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Annales Geophysicae An interactive open-access journal of the European Geosciences Union
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Volume 13, issue 2
Ann. Geophys., 13, 130–146, 1995
https://doi.org/10.1007/s00585-995-0130-z
© European Geosciences Union 1995
Ann. Geophys., 13, 130–146, 1995
https://doi.org/10.1007/s00585-995-0130-z
© European Geosciences Union 1995

  28 Feb 1995

28 Feb 1995

Plasma gradient effects on double-probe measurements in the magnetosphere

H. Laakso, T. L. Aggson, and R. F. Pfaff Jr. H. Laakso et al.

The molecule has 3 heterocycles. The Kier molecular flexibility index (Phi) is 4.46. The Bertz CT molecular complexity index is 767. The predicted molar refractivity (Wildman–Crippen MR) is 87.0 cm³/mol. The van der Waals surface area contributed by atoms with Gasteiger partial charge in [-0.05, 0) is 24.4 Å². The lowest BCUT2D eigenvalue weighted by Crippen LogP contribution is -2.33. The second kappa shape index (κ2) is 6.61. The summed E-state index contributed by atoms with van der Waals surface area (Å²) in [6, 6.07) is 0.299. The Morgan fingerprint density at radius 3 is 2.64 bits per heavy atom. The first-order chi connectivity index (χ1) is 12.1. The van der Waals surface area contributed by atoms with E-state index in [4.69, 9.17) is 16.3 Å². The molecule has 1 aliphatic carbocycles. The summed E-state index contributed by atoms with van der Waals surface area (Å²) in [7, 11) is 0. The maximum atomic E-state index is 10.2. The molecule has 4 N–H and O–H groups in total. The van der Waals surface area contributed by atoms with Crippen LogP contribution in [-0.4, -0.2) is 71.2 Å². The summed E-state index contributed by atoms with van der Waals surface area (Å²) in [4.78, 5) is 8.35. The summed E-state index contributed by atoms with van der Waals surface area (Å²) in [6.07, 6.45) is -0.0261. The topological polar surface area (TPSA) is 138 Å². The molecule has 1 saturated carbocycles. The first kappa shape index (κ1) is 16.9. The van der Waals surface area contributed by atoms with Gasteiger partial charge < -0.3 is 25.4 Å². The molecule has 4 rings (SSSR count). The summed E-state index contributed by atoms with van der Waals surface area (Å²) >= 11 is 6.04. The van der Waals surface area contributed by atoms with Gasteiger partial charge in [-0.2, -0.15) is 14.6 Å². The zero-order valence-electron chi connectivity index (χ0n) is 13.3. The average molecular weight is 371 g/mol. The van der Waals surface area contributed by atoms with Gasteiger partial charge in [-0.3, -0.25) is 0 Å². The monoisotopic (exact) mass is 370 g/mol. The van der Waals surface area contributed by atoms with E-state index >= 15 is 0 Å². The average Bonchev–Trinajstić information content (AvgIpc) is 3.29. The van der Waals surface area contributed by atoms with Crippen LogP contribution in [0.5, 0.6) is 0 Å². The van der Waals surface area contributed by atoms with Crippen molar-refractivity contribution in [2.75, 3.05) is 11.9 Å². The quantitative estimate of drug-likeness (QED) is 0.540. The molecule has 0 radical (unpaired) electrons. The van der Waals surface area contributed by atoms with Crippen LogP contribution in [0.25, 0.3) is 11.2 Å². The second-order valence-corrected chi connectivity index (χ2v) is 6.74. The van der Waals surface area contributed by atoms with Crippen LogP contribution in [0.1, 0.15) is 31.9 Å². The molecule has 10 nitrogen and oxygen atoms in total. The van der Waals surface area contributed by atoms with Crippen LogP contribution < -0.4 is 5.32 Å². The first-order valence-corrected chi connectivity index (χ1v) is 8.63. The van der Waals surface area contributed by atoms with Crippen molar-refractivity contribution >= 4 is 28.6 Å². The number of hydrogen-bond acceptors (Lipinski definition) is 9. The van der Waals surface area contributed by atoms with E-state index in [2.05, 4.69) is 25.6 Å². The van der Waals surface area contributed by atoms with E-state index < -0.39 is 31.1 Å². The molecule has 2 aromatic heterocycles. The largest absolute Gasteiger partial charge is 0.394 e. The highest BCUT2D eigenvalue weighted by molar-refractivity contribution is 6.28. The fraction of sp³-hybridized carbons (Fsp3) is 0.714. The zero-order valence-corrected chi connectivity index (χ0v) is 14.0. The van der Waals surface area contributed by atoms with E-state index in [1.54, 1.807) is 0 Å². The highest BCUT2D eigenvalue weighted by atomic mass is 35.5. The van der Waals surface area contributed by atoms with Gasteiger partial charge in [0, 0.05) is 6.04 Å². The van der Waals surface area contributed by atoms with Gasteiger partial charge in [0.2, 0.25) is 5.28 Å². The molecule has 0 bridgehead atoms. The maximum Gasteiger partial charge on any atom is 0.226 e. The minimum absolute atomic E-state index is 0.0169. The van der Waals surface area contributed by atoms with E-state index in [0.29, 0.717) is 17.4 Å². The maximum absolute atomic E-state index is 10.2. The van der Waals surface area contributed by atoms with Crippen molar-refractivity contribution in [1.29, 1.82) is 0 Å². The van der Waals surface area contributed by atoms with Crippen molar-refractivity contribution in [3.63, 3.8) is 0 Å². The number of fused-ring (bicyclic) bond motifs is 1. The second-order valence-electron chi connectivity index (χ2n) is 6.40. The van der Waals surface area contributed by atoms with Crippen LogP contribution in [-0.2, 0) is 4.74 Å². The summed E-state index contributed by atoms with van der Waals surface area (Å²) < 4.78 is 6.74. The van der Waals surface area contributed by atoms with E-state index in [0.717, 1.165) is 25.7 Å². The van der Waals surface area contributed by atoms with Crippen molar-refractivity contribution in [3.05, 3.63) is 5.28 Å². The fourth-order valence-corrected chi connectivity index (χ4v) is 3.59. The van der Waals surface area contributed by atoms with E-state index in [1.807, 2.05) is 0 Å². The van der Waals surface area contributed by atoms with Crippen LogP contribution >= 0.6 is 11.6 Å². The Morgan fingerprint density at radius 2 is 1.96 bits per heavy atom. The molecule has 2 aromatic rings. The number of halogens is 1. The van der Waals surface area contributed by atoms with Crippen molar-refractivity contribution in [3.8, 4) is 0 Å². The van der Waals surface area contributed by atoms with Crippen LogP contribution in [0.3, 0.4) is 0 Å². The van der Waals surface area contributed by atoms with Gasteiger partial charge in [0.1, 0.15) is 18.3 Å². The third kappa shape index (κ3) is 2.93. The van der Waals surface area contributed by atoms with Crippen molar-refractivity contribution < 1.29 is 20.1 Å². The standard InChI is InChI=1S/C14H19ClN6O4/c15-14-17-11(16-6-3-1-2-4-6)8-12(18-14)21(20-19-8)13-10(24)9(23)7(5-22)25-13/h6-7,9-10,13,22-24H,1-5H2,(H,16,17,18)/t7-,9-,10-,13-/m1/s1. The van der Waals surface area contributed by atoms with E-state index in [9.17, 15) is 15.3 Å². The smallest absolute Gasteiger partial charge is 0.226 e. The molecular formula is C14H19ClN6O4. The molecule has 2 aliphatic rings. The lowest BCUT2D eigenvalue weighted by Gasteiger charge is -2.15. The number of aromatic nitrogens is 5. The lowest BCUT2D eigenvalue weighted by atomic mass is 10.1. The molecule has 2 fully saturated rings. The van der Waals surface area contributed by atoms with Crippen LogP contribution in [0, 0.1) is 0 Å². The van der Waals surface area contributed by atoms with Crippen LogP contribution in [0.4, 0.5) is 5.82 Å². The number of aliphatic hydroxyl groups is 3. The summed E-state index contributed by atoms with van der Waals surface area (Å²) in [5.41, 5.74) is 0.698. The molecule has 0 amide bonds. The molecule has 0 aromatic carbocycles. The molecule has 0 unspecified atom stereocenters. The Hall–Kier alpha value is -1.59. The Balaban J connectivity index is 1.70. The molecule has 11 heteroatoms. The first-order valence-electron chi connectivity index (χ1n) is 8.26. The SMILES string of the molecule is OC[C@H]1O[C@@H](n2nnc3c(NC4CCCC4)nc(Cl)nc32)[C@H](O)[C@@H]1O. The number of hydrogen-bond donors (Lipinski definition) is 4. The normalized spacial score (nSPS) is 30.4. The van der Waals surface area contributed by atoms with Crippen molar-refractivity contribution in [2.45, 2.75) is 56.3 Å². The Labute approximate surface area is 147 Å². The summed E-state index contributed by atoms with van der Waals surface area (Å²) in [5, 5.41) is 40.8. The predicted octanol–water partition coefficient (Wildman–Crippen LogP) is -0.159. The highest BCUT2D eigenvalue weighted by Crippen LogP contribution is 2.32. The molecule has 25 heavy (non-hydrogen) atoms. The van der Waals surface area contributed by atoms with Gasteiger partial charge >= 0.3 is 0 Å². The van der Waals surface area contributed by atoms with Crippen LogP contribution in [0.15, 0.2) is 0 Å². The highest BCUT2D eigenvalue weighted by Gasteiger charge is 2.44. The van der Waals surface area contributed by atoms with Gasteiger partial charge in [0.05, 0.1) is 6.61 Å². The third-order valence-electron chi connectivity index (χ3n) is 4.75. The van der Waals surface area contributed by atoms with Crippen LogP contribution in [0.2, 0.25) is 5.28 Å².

Abstract. The effects on double-probe electric field measurements induced by electron density and temperature gradients are investigated. We show that on some occasions such gradients may lead to marked spurious electric fields if the probes are assumed to lie at the same probe potential with respect to the plasma. The use of a proper bias current will decrease the magnitude of such an error. When the probes are near the plasma potential, the magnitude of these error signals, ∆E, can vary as ∆E ~ Te(∆ne/ne)+0.5∆Te, where Te is the electron temperature, ∆ne/ne the relative electron density variation between the two sensors, and ∆Te the electron temperature difference between the two sensors. This not only implies that the error signals will increase linearly with the density variations but also that such signatures grow with Te, i.e., such effects are 10 times larger in a 10-eV plasma than in a 1-eV plasma. This type of error is independent of the probe separation distance provided the gradient scale length is much larger than this distance. The largest errors occur when the probes are near to the plasma potential. At larger positive probe potentials with respect to the plasma potential, the error becomes smaller if the probes are biased, as is usually the case with spherical double-probe experiments in the tenuous magnetospheric plasmas. The crossing of a plasma boundary (like the plasmapause or magnetopause) yields an error signal of a single peak. During the crossing of a small structure (e.g., a double layer) the error signal appears as a bipolar signature. Our analysis shows that errors in double-probe measurements caused by plasma gradients are not significant at large scale (»1 km) plasma boundaries, and may only be important in cases where small-scale (<1 km), internal gradient structures exist. Bias currents tailored for each plasma parameter regime (i.e., variable bias current) would o1q1improve the double-probe response to gradient effects considerably.

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